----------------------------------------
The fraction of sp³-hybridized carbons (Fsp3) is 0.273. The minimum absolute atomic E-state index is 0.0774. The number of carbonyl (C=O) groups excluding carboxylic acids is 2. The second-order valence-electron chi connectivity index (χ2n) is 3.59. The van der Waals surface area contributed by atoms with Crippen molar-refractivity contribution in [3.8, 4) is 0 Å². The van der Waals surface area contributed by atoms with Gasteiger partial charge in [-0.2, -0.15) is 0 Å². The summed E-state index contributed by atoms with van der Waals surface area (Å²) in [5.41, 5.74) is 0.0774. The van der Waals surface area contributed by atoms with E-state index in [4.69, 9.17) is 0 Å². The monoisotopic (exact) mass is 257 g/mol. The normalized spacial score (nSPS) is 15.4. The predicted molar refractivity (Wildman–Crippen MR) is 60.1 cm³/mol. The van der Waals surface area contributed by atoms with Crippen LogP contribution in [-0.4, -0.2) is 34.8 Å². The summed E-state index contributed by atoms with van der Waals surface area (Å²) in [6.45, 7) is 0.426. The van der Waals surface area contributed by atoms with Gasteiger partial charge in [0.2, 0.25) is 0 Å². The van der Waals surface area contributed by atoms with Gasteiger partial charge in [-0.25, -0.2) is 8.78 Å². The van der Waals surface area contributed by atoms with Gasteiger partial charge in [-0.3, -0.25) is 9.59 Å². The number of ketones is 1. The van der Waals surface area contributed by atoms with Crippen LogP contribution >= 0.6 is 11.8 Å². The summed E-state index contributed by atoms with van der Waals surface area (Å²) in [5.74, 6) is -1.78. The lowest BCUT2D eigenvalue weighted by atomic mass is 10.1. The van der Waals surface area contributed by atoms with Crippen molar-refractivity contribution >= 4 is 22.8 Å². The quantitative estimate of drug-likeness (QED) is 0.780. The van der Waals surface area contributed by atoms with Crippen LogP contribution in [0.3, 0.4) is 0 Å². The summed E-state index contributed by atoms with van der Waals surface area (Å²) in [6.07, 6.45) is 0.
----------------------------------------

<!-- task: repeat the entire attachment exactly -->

The fraction of sp³-hybridized carbons (Fsp3) is 0.273. The minimum absolute atomic E-state index is 0.0774. The number of carbonyl (C=O) groups excluding carboxylic acids is 2. The second-order valence-electron chi connectivity index (χ2n) is 3.59. The van der Waals surface area contributed by atoms with Crippen molar-refractivity contribution in [3.8, 4) is 0 Å². The van der Waals surface area contributed by atoms with Gasteiger partial charge in [-0.2, -0.15) is 0 Å². The summed E-state index contributed by atoms with van der Waals surface area (Å²) in [5.41, 5.74) is 0.0774. The van der Waals surface area contributed by atoms with E-state index in [4.69, 9.17) is 0 Å². The monoisotopic (exact) mass is 257 g/mol. The normalized spacial score (nSPS) is 15.4. The predicted molar refractivity (Wildman–Crippen MR) is 60.1 cm³/mol. The van der Waals surface area contributed by atoms with Crippen LogP contribution in [-0.4, -0.2) is 34.8 Å². The summed E-state index contributed by atoms with van der Waals surface area (Å²) in [6.45, 7) is 0.426. The van der Waals surface area contributed by atoms with Gasteiger partial charge in [0.2, 0.25) is 0 Å². The van der Waals surface area contributed by atoms with Gasteiger partial charge in [-0.25, -0.2) is 8.78 Å². The van der Waals surface area contributed by atoms with Gasteiger partial charge in [-0.3, -0.25) is 9.59 Å². The number of ketones is 1. The van der Waals surface area contributed by atoms with Crippen LogP contribution >= 0.6 is 11.8 Å². The summed E-state index contributed by atoms with van der Waals surface area (Å²) in [5.74, 6) is -1.78. The lowest BCUT2D eigenvalue weighted by atomic mass is 10.1. The van der Waals surface area contributed by atoms with Crippen molar-refractivity contribution >= 4 is 22.8 Å². The quantitative estimate of drug-likeness (QED) is 0.780. The van der Waals surface area contributed by atoms with Crippen LogP contribution in [0.3, 0.4) is 0 Å². The summed E-state index contributed by atoms with van der Waals surface area (Å²) in [6.07, 6.45) is 0.